The chatbot uses GPT-2 for its baseline conversational abilities. That model is trained on 45 million pages from the web, which teaches it the basic structure and grammar of the English language. The Trevor Project then trained it further on all the transcripts of previous Riley role-play conversations, which gave the bot the materials it needed to mimic the persona.

Throughout the development process, the team was surprised by how well the chatbot performed. There is no database storing details of Riley’s bio, yet the chatbot stayed consistent because every transcript reflects the same storyline.

But there are also trade-offs to using AI, especially in sensitive contexts with vulnerable communities. GPT-2, and other natural-language algorithms like it, are known to embed deeply racist, sexist, and homophobic ideas. More than one chatbot has been led disastrously astray this way, the most recent being a South Korean chatbot called Lee Luda that had the persona of a 20-year-old university student. After quickly gaining popularity and interacting with more and more users, it began using slurs to describe the queer and disabled communities.

The Trevor Project is aware of this and designed ways to limit the potential for trouble. While Lee Luda was meant to converse with users about anything, Riley is very narrowly focused. Volunteers won’t deviate too far from the conversations it has been trained on, which minimizes the chances of unpredictable behavior.

This also makes it easier to comprehensively test the chatbot, which the Trevor Project says it is doing. “These use cases that are highly specialized and well-defined, and designed inclusively, don’t pose a very high risk,” says Nenad Tomasev, a researcher at DeepMind.

Human to human

This isn’t the first time the mental health field has tried to tap into AI’s potential to provide inclusive, ethical assistance without hurting the people it’s designed to help. Researchers have developed promising ways of detecting depression from a combination of visual and auditory signals. Therapy “bots,” while not equivalent to a human professional, are being pitched as alternatives for those who can’t access a therapist or are uncomfortable  confiding in a person.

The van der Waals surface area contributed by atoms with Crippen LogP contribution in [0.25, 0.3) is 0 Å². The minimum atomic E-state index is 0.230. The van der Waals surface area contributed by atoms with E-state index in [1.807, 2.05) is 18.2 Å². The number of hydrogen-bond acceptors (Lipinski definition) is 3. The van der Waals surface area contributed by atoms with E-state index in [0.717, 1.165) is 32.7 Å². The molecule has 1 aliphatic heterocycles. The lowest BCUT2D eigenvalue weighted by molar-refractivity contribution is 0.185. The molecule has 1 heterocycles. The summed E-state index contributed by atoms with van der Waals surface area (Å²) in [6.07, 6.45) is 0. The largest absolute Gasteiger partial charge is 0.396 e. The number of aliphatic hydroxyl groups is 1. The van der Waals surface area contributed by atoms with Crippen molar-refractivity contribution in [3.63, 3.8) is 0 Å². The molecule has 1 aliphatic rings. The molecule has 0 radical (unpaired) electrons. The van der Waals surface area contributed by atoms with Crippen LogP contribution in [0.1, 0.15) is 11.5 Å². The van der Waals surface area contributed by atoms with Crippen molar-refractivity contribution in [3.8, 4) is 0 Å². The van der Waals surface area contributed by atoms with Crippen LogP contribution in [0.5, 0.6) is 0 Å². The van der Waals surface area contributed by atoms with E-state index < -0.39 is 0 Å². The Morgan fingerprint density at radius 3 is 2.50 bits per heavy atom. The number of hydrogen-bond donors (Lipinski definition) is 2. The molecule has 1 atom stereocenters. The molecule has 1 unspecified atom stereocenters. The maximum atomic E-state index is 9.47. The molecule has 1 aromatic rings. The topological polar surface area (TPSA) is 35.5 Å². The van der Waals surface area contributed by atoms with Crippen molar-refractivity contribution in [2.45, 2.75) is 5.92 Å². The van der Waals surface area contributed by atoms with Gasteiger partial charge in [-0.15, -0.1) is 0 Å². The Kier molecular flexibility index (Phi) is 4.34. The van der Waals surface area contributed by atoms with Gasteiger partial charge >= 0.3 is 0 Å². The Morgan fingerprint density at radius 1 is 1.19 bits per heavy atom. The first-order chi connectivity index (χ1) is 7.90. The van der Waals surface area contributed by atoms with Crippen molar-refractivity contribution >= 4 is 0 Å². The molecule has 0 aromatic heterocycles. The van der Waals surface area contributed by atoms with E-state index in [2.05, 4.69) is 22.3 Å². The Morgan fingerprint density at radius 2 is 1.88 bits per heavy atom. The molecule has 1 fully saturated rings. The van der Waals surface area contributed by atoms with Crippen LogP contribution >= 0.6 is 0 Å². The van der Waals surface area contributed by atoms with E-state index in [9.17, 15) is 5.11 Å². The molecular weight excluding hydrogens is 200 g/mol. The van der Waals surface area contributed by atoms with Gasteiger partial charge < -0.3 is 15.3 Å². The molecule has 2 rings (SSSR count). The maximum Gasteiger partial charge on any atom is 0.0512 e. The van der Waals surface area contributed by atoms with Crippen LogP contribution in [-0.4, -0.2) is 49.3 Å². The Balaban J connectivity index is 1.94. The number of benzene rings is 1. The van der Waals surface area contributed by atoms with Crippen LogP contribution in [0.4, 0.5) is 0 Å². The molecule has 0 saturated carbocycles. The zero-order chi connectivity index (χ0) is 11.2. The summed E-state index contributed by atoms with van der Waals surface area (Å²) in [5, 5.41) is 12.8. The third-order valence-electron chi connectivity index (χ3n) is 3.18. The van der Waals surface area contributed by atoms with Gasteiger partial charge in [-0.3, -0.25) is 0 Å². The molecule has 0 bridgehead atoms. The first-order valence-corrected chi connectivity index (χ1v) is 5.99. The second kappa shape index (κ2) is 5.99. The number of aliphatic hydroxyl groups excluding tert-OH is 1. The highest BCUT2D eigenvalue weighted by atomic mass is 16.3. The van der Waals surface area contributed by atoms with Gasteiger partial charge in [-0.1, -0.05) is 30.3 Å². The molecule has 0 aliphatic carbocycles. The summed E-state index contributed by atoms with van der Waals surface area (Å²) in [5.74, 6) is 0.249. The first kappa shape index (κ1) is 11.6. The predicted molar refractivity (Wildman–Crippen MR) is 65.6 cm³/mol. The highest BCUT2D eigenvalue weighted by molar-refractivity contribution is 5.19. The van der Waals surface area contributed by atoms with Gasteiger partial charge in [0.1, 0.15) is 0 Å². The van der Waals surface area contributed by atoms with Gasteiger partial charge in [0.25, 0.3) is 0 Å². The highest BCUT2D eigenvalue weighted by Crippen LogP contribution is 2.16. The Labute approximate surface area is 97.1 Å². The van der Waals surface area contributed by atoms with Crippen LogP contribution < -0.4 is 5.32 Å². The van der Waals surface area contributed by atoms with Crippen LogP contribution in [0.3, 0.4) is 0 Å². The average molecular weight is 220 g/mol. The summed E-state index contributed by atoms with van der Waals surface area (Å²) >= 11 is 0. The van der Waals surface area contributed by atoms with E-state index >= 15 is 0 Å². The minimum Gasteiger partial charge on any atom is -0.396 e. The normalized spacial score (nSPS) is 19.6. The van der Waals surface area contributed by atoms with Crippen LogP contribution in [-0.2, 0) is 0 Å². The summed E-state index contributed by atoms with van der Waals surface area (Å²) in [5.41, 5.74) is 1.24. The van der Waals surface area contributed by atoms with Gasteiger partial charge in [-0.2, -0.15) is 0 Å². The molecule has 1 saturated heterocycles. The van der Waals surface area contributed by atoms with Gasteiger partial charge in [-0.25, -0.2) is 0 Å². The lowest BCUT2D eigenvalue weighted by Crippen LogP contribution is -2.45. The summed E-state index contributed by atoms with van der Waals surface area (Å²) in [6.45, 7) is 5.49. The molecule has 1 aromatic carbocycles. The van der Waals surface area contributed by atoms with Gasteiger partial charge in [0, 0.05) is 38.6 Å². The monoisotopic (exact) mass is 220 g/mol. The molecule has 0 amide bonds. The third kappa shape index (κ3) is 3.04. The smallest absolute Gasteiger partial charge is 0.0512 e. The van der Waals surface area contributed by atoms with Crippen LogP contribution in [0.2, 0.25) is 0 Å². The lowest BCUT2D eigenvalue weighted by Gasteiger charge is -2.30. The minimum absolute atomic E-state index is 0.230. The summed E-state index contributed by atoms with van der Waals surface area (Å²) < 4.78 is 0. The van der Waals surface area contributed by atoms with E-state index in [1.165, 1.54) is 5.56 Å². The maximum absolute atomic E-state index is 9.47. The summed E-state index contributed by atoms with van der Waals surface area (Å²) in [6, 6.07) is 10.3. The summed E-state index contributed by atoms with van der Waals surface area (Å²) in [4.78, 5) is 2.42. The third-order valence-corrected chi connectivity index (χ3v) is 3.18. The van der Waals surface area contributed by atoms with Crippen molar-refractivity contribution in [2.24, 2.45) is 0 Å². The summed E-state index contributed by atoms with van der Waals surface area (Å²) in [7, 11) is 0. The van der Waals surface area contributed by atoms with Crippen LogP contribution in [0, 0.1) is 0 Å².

Each of these developments, and others like it, require thinking about how much agency AI tools should have when it comes to treating vulnerable people. And the consensus seems to be that at this point the technology isn’t really suited to replacing human help. 

Still, Joiner, the psychology professor, says this could change over time. While replacing human counselors with AI copies is currently a bad idea, “that doesn’t mean that it’s a constraint that’s permanent,” he says. People, “have artificial friendships and relationships” with AI services already. As long as people aren’t being tricked into thinking they are having a discussion with a human when they are talking to an AI, he says, it could be a possibility down the line. 

In the meantime, Riley will never face the youths who actually text in to the Trevor Project: it will only ever serve as a training tool for volunteers. “The human-to-human connection between our counselors and the people who reach out to us is essential to everything that we do,” says Kendra Gaunt, the group’s data and AI product lead. “I think that makes us really unique, and something that I don’t think any of us want to replace or change.”

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How to land startup funding from Brookfield Asset Management, which manages $600 billion in assets